Kander and Ebb wrote and then rewrote "New York, New York" for a 1977 Martin Scorsese movie of the same name. (Robert De Niro, who co-starred with Liza Minnelli, didn't think their first version was "strong enough," so out of sheer anger of being told what to do by an actor, they reworked it in 45 minutes.) But even that version didn't go anywhere until Sinatra remade it a few years later.
"He rearranged it for his more limited range and botched the lyrics," Kander recalls with a chuckle (there was no "A Number One" in Ebb's lyrics), "and when I first heard it, I thought, 'Oh gosh, shouldn't we fix it for Sinatra?' But it became huge without us. So who's to say?"
Sinatra first performed "New York, New York" at an October 1978 concert in Radio City Music Hall. He was 62 with a voice that wasn't what it once was. But he still had the timing and the feral excitement of the kid from the mobbed-up Hoboken waterfront; you could just imagine him looking across the river thinking, "If I can make it there, I can make it anywhere."
There are any number of hip-hop odes to specific neighborhoods, mostly in the spirit of yours-versus-mine, Queens vs. the Bronx vs. Brooklyn vs. the 212. On his albums, Jay-Z often returns to the Marcy Houses projects in the Bedford-Stuyvesant section of Brooklyn where he grew up.
In "Empire State of Mind," however, he expands his community pride to cover the whole city and a wide spectrum of New Yorkers, including the late rap superstar Notorious B.I.G. and Vogue magazine editor Anna Wintour. Jay-Z also samples broadly for this song — for the title from Billy Joel, for the backing track from the 1970 hit "Love on a Two Way Street." Two lesser-known New Yorkers, Angela Hunt and Janet "Jnay" Sewell-Ulepic, wrote the lyrics for the chorus, or hook, which Keys, a New Yorker herself, reworked for a more introspective version on her new album, "The Element of Freedom," which was released on Dec. 15.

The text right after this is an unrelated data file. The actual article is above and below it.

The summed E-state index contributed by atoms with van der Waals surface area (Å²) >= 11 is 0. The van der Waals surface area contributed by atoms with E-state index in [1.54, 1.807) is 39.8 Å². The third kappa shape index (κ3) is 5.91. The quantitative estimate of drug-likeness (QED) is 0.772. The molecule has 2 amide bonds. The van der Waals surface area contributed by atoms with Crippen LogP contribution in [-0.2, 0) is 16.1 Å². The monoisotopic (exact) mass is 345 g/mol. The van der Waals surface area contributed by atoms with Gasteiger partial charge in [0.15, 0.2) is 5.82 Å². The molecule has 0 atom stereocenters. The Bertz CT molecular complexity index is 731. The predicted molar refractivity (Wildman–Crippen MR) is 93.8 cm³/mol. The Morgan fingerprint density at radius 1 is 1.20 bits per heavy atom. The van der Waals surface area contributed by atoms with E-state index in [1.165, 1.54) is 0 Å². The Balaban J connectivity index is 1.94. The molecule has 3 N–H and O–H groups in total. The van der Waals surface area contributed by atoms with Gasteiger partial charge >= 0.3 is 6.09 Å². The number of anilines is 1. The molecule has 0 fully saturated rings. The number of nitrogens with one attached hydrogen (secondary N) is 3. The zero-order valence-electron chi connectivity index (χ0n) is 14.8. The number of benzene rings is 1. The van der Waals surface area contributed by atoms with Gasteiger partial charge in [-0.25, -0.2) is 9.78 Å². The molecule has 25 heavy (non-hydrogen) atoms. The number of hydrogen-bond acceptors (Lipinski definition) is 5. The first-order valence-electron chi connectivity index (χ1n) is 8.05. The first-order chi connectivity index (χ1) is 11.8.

It's the hook that many see as Jay-Z's bid to make this The One — that once-every-few-decades song about New York that catches on and becomes an anthem. "Empire State" pulls in a broader audience by tapping into classic mythologies with lines that revere a city where:
There's nothin' you can't do ...
These streets will make you feel brand new
Big lights will inspire you
Let's hear it for New York.
Not that any of this is a guarantee that Jay-Z's song of the city can live past its moment and beyond its generation the way Sinatra's did. But Al Shux, who created the backing track for "Empire State of Mind," will know when it has gone from a blip on the Billboard chart to a beloved entry in the American songbook.
"When someone says, 'Start spreadin' the news,' you know exactly what they're talking about and what comes next," says Shux, a British producer and a Sinatra fan even at the age of 27. "Someday I hope when someone anywhere in the world says 'I'm out of that Brooklyn,' the whole world will know what comes next."